We want to hear from you.

Please send Jeff a note with any questions we may have. 

Thank you. 

           

123 Street Avenue, City Town, 99999

(123) 555-6789

email@address.com

 

You can set your address, phone number, email and site description in the settings tab.
Link to read me page with more information.

STATE OF THE OFFICE

 
 

February 2, 2012

  

Introduction

There is a gap between what we say and what we do, between our ideals and our actions, between our talk and our walk.  Our mission is to close that gap.  And we will succeed.

 

This gap exists at the national level. 

“We hold these truths to be self-evident, that all men are created equal, that they are endowed by their Creator with certain unalienable Rights, that among these are Life, Liberty, and the pursuit of Happiness.”

The values expressed in the Declaration of Independence represent our highest ideals as a nation.  However, at the time the Declaration was written, on July 4, 1776, a large gap existed between those ideals and our country’s actions.

For example:  Blacks were slaves.  Women could not vote.

Our nation has worked hard to narrow that gap.  In the 1860’s we fought a Civil War to narrow that gap.  In 1920, we passed the 19th Amendment, giving women the vote, to narrow that gap.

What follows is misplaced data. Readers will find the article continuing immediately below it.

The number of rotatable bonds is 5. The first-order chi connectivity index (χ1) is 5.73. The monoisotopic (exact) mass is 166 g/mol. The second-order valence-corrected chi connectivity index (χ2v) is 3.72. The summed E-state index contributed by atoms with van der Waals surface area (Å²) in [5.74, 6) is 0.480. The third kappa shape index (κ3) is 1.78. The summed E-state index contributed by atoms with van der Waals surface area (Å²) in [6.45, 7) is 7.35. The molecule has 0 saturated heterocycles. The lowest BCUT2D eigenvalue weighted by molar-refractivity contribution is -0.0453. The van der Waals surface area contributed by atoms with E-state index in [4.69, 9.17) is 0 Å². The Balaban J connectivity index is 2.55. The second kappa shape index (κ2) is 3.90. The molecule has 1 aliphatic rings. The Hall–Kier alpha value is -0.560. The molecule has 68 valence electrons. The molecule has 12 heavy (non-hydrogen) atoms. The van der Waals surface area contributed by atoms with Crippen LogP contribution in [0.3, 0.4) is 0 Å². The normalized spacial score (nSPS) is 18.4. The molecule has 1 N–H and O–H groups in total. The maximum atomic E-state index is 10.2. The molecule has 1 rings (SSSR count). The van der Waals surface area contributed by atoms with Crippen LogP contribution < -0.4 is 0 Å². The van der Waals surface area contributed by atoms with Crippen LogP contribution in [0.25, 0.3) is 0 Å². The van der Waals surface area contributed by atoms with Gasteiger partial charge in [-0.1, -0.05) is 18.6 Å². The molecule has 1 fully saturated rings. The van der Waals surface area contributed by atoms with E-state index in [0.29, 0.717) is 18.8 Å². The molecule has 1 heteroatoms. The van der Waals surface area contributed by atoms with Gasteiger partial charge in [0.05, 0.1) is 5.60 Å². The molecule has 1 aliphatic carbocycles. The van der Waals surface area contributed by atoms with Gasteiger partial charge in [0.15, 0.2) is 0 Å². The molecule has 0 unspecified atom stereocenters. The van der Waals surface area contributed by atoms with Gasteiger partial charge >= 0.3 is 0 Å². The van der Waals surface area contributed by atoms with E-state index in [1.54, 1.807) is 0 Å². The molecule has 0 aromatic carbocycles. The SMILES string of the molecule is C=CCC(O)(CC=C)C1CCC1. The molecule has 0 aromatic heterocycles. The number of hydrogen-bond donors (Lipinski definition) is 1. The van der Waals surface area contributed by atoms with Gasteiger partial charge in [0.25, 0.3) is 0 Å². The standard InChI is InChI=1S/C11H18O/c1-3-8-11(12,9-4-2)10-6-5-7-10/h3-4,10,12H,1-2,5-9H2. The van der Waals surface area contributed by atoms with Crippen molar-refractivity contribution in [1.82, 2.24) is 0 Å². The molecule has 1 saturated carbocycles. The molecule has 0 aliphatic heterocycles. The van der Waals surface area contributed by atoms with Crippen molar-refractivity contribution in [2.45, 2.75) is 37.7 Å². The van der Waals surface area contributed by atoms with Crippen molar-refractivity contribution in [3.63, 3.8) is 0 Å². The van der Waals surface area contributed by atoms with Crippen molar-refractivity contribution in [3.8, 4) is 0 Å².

State Level

 

This gap exists at the state level.

 

In 1854, in the case of the People v. Hall, the California Supreme Court held that Chinese Americans had no right to testify against whites.  The ruling freed Mr. Hall who had been convicted of murdering Mr. Ling Sing, a Chinese miner.  Three Chinese witnesses had testified to the murder.  The California Supreme Court’s ruling was based on solid precedent.  In 1850, the California Code of Criminal Procedure stated that, “No black, or mulatto person, or Indian, shall be allowed to give evidence in favor of, or against a white man.”

 

During World War II, we interned thousands of our Japanese-American citizens.

 

In 1945, five Mexican-American fathers challenged the practice of school segregation in Orange County California which forced thousands of Mexican-American children to attend separate, segregated, and not equal schools.  The federal district court and 9th Circuit Court of Appeals held that the segregation of Mexican-American school children violated the 14th Amendment of the United States Constitution.  California’s then Governor, Earl Warren, signed the law repealing segregationist provisions in California laws.  Earl Warren was later Chief Justice of the United States Supreme Court and wrote the opinion in Brown v. Board of Education, which struck down the practice of school segregation across our country.